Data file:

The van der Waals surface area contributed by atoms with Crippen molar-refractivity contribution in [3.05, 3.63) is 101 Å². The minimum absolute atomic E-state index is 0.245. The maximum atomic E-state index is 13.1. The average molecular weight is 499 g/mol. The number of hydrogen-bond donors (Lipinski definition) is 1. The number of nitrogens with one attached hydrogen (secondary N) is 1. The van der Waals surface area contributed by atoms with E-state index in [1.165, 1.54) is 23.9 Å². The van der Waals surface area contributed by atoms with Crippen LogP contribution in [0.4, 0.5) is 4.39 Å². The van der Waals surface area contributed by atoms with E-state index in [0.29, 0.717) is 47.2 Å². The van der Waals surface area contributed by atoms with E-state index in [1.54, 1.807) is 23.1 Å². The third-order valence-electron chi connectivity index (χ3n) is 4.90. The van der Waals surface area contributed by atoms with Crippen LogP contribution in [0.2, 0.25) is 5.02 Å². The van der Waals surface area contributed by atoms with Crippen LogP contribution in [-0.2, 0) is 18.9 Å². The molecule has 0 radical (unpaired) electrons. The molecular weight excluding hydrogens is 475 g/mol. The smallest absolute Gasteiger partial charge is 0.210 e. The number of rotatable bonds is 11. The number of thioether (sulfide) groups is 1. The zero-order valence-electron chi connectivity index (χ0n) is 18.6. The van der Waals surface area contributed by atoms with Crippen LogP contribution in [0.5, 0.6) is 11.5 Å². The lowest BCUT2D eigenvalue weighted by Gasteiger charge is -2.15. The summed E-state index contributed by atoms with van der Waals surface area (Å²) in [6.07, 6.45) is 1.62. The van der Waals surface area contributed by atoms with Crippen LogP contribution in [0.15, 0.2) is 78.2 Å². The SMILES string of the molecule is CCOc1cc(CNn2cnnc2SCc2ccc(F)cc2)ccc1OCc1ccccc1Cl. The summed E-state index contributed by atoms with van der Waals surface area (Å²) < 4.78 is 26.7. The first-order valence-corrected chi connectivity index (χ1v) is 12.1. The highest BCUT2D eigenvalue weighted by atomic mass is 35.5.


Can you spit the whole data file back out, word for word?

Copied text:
The van der Waals surface area contributed by atoms with Crippen molar-refractivity contribution in [3.05, 3.63) is 101 Å². The minimum absolute atomic E-state index is 0.245. The maximum atomic E-state index is 13.1. The average molecular weight is 499 g/mol. The number of hydrogen-bond donors (Lipinski definition) is 1. The number of nitrogens with one attached hydrogen (secondary N) is 1. The van der Waals surface area contributed by atoms with E-state index in [1.165, 1.54) is 23.9 Å². The van der Waals surface area contributed by atoms with Crippen LogP contribution in [0.4, 0.5) is 4.39 Å². The van der Waals surface area contributed by atoms with E-state index in [0.29, 0.717) is 47.2 Å². The van der Waals surface area contributed by atoms with E-state index in [1.54, 1.807) is 23.1 Å². The third-order valence-electron chi connectivity index (χ3n) is 4.90. The van der Waals surface area contributed by atoms with Crippen LogP contribution in [0.2, 0.25) is 5.02 Å². The van der Waals surface area contributed by atoms with Crippen LogP contribution in [-0.2, 0) is 18.9 Å². The molecule has 0 radical (unpaired) electrons. The molecular weight excluding hydrogens is 475 g/mol. The smallest absolute Gasteiger partial charge is 0.210 e. The number of rotatable bonds is 11. The number of thioether (sulfide) groups is 1. The zero-order valence-electron chi connectivity index (χ0n) is 18.6. The van der Waals surface area contributed by atoms with Crippen LogP contribution in [0.5, 0.6) is 11.5 Å². The lowest BCUT2D eigenvalue weighted by Gasteiger charge is -2.15. The summed E-state index contributed by atoms with van der Waals surface area (Å²) in [6.07, 6.45) is 1.62. The van der Waals surface area contributed by atoms with Crippen LogP contribution in [0.15, 0.2) is 78.2 Å². The SMILES string of the molecule is CCOc1cc(CNn2cnnc2SCc2ccc(F)cc2)ccc1OCc1ccccc1Cl. The summed E-state index contributed by atoms with van der Waals surface area (Å²) < 4.78 is 26.7. The first-order valence-corrected chi connectivity index (χ1v) is 12.1. The highest BCUT2D eigenvalue weighted by atomic mass is 35.5.